The hypothalamus is a small region of the brain, located below the two lobes of the thalamus. It is the major link between the Nervous System and the Endocrine System. It is the main organ for hormones, synthesizing at least nine different hormones.
The pituitary gland is a pea-sized structure that lies below the hypothalamus and is attached by a thin stalk called the infundibulum. It is separated into the anterior lobe and the posterior lobe. Both the lobes also secrete hormones.
Draw a Diagram of the Hypothalamus and Pituitary Glands
Specific Hormonal Control – Thyroxin and ADH
Control of Thyroxin
Thyroxin is produced and secreted by the thyroid gland. The thyroid gland is located just below the larynx, with left and right lobes on either side of the trachea. Thyroxin increases the metabolic rate and heat production in the body.
The release of thyroxin is done together with the hypothalamus, pituitary gland and the thyroid, using negative feedback.
- The hypothalamus produces Thyroid Releasing Hormone.
- This hormone stimulates the anterior pituitary to produce and release Thyroid Stimulating Hormone, or TSH.
- Thyroxin is released when the TSH gets to the thyroid.
- The thyroxin increases the metabolic rate and the basal temperature increases, along with the other factors previously mentioned in maintaining Homeostasis.
(See the Summary of Temperature Regulation)
Control of ADH (Anti Diuretic Hormone) – More detail in our Excretion Unit
Another hormone that is also controlled by negative feedback is ADH, or Anti Diuretic Hormone. It is also called Vasopressin.
The posterior lobe of the pituitary does not synthesize hormones, but it does store and release ADH.
The main function of ADH is to decrease urinary output and maintain water levels. In the absence of ADH, normal urine output of 1-2 L would increase to 25 L per day. ADH is also released if there is a loss of blood volume, diarrhea and excess sweating.
Water potential is a measure of the tendency of water to move between regions. In practice it is a force, acting on water molecules in solution when separated from pure water by membrane permeable to water only. We will talk more about water potential in excretion.
How it works
The kidneys are the organs used for maintaining the water potential in the mammal. The large amounts of water that pass through the kidneys is mostly reabsorbed. The exact amount of water is controlled by the ADH.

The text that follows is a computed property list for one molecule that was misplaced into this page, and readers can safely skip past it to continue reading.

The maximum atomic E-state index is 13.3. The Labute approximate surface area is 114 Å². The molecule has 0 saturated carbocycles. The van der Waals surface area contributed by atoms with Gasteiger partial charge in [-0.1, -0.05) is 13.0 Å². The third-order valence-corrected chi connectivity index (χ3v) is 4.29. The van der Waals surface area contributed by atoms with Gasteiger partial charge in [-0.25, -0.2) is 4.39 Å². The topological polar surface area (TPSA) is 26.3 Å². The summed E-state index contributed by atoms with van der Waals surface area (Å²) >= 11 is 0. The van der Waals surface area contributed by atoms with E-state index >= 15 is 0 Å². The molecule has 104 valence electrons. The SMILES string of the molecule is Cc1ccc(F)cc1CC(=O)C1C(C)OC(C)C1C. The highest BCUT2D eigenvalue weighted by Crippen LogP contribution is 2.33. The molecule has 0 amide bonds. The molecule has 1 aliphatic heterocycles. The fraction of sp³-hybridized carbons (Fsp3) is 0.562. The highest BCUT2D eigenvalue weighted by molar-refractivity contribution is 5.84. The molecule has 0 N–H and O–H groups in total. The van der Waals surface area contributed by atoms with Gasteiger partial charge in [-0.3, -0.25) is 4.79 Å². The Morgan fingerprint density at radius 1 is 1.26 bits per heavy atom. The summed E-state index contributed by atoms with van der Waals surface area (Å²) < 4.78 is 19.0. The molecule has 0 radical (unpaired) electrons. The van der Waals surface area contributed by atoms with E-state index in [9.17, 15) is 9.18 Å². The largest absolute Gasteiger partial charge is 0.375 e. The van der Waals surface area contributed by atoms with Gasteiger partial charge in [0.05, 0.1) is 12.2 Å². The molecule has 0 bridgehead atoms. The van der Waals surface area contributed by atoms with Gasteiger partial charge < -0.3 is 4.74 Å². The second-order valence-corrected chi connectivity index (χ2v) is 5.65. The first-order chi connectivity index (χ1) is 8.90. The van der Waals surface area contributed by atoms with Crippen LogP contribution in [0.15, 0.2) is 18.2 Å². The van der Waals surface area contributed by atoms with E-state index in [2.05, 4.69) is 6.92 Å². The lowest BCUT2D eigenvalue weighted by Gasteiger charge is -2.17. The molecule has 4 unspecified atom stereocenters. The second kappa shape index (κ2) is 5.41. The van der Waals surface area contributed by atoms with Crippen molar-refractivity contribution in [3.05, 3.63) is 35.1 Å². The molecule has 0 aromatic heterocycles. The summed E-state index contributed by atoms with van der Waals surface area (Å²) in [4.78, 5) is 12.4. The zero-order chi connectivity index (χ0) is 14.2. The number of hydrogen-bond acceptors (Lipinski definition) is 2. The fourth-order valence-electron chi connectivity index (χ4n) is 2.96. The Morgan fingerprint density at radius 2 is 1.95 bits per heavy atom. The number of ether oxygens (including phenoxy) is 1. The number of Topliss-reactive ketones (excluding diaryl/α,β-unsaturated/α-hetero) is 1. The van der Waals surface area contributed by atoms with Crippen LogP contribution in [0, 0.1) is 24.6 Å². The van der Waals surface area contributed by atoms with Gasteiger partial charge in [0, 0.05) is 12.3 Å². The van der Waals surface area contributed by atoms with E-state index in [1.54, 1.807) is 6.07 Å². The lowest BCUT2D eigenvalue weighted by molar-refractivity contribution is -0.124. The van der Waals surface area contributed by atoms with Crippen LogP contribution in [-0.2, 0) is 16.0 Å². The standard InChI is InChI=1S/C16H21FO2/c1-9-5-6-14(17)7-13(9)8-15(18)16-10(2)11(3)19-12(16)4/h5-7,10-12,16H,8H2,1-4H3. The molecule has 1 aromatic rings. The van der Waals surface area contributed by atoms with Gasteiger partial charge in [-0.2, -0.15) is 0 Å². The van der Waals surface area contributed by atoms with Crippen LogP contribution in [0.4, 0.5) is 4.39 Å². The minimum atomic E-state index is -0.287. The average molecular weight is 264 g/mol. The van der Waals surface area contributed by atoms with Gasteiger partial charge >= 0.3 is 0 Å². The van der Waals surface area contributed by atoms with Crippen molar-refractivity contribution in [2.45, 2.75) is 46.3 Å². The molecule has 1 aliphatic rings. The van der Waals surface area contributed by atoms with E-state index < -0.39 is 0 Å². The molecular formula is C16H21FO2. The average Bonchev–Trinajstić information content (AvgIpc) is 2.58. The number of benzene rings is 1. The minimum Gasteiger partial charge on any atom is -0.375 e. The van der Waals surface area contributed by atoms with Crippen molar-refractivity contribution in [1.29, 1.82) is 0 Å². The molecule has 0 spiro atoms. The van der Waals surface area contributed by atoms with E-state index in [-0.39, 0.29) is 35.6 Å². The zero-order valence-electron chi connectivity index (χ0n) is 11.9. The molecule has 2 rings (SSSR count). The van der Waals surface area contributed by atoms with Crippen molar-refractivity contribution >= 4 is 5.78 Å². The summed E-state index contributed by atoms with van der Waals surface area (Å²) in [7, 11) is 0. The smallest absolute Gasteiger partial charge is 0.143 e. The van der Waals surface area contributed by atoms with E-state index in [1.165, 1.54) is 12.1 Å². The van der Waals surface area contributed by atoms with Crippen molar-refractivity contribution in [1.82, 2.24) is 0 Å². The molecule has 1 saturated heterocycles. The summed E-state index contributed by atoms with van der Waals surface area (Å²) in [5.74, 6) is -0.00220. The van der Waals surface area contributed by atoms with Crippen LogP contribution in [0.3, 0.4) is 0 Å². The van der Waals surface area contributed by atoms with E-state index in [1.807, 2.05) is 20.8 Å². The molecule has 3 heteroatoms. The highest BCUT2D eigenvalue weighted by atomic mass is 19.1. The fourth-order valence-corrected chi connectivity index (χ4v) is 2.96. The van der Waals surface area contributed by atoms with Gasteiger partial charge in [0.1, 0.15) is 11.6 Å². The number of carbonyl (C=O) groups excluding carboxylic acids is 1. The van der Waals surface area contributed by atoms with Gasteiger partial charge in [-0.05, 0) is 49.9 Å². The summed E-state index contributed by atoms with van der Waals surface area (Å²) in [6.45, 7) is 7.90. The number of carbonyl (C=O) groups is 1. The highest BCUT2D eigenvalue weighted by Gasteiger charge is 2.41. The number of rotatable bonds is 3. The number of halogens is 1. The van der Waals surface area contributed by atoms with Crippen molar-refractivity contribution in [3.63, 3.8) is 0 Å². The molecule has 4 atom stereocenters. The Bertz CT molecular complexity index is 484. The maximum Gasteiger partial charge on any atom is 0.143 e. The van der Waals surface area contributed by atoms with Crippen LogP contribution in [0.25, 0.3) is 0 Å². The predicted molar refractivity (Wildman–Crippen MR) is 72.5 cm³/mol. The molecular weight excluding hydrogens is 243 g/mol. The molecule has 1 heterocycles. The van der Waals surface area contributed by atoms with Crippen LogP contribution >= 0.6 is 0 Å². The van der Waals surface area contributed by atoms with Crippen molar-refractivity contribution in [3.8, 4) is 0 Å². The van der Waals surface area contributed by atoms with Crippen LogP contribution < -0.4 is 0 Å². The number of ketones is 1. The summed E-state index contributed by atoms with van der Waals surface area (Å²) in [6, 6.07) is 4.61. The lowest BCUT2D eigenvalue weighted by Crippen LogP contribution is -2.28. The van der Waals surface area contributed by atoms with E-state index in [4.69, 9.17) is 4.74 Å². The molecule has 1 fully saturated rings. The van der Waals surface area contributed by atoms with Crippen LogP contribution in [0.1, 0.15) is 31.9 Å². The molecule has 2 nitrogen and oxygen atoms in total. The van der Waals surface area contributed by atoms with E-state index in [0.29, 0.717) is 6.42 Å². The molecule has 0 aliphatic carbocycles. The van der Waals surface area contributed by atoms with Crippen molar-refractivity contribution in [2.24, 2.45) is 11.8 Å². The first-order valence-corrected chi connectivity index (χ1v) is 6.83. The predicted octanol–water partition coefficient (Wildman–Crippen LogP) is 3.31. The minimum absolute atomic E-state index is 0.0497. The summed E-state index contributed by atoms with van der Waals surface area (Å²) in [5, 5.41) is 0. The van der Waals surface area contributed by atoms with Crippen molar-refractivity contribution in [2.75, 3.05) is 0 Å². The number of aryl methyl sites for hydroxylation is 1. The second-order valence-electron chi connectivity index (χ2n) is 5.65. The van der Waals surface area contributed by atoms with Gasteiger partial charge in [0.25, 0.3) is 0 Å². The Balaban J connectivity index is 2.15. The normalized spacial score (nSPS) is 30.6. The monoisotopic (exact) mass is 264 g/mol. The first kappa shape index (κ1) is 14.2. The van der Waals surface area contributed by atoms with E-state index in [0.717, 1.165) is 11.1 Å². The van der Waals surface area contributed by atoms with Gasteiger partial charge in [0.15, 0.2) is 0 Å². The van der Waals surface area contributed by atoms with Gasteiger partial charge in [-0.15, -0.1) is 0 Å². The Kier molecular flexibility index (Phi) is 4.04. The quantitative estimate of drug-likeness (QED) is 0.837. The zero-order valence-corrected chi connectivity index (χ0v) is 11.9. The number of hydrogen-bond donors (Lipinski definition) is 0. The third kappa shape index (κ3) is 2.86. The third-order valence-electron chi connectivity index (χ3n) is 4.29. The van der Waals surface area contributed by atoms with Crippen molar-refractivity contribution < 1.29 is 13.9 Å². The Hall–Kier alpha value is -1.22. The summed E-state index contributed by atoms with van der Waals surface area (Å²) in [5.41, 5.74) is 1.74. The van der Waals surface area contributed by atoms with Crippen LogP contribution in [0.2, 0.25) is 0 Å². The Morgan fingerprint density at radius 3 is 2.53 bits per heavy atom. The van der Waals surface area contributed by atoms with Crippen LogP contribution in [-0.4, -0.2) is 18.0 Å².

- ADH is produced in the hypothalamus and secreted from the posterior pituitary gland.
- The hypothalamus contains osmoreceptors, which detect changes in the blood solute potential.
- If the water concentration is lower than usual in the blood, the osmoreceptors detect the high osmotic pressure (low water concentration).
- The ADH is synthesized and released, by nerve impulses acting on the posterior pituitary. It is carried by the blood to the kidneys. The kidneys respond by decreasing urine output, and more water is retained. The ADH also decreases the rate of perspiration. ADH can also increase blood pressure caused by the constriction of arterioles.
- If the water concentration in the blood is higher than normal, the osmoreceptors will detect the low osmotic pressure, and the ADH secretion is reduced or stopped. The kidneys put out a large amount of urine.
An example is when you feel thirsty. The mucous membranes in your mouth are drier than normal. This is caused by the lower amount of water in your body and your response will be to drink some fluid.
By the way, alcohol inhibits ADH secretion and increases urine output. You get dehydrated and may cause both the thirst and the banger of a headache of a typical hangover!!
Draw a flow chart for ADH secretion.
These are some examples of hormones. Some work by positive feedback as well, and act on different parts of the body. The following pages outline some of the more common hormones and functions.